5 questions you should be able to answer in an interview
They come up a lot and you should have a great response ready
If you’re preparing for a job interview, you need to consider the types of questions you’ll be facing. Here are five questions you should be able to answer in an interview because there's a good chance you'll encounter them during your job search.
What do you know about our company?
This question is posed to see if you’ve done your homework. And it’s not enough just to glance at the company’s website the night before your interview, says Lauren Milligan of ResuMAYDAY. “Learn about the company owners, mission, competitors, current advertising/promotions, other media mentions, community outreach, sales/how many locations, and business reach.” Being able to talk about the organization beyond the basics shows you’re willing to be invested in it.
Tell me about yourself.
There’s more to this question than meets the eye, Milligan says. “There is always a silent ‘in a way that matters to me’ at the end of this statement. In the first interview, the employer doesn’t so much care about your family and hobbies; they just want to know if you’re qualified to plant butt in their chair.” For this question, have a quick elevator pitch that talks about your high-level skills and your career goals in a way that matches the organization’s goals and culture, she says.
Can you describe a time when you made a wrong decision and how you handled it?
This question requires a real, serious answer, says Mary Nestor-Harper of MJNH Consulting. And “‘I’ve never made a wrong decision’ is the wrong answer.” The interviewer isn’t necessarily looking for a catastrophe -- just a time you misjudged a situation, and everyone has done that before.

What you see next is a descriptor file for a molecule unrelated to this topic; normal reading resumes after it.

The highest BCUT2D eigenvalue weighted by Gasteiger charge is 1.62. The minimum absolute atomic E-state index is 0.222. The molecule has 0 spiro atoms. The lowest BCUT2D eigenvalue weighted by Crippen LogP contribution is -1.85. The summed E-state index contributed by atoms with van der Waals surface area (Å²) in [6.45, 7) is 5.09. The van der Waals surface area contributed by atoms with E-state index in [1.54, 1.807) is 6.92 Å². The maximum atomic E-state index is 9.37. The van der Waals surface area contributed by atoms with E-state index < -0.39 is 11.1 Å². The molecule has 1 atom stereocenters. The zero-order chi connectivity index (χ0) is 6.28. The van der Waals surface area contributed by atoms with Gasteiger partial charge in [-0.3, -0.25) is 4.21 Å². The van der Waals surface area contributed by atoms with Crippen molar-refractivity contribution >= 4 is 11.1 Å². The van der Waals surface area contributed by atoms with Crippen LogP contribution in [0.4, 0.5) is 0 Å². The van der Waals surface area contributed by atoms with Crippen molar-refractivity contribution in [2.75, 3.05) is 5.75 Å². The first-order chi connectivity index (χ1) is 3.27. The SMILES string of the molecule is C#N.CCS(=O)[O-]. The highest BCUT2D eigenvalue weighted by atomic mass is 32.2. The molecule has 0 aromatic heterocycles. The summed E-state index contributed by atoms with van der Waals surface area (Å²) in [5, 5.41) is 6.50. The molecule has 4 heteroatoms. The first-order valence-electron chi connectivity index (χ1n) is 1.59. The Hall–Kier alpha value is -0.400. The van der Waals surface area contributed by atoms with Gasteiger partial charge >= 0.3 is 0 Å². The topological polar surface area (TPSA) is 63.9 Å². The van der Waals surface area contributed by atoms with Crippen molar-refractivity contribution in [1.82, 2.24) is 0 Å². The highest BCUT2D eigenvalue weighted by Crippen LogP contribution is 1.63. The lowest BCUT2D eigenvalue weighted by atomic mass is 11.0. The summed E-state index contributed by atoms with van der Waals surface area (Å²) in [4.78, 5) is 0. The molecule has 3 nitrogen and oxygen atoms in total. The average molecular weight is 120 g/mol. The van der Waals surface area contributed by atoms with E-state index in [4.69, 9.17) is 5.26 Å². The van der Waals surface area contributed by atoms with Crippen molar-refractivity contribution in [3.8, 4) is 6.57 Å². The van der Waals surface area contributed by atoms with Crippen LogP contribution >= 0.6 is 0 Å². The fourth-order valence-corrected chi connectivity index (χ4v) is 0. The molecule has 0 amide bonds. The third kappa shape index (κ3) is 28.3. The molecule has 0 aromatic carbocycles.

“Explain what happened, don’t blame anyone else or the circumstances for your decision,” Nestor-Harper says. “Show how the situation was resolved and what you learned from it that makes you a better employee. This question isn’t so much about what you did, but your ability to take responsibility for your actions, solve problems, and end with a positive result.”
What have you been doing since your last job?
Don’t say “Looking for a job,” cautions Milligan. “Employers want people who are hungry to develop their professional skills and stay current in their industry. Talk about membership in associations, online or classroom coursework, certification programs, mentoring others, volunteering (not at your kid’s school – something within a professional realm).”
What questions do you have for me (the interviewer)?
This is a common way to wrap up the interview, and Nestor-Harper says “I don’t have any” isn’t an acceptable answer. “And this isn’t the time to ask how soon after hire you can take a vacation or get a raise.” Instead, ask questions that show you’ve researched the company and its mission. This shows the interviewer you care about the company and aren’t just looking for a job, she explains. She says some good questions to ask include, “What does it take for someone in this company to be successful? Why did the last person in this position leave? If the interviewer is also the hiring manager, ask what’s most important to him in when hiring someone for the job. This will demonstrate your genuine interest in the position, company and the job itself.”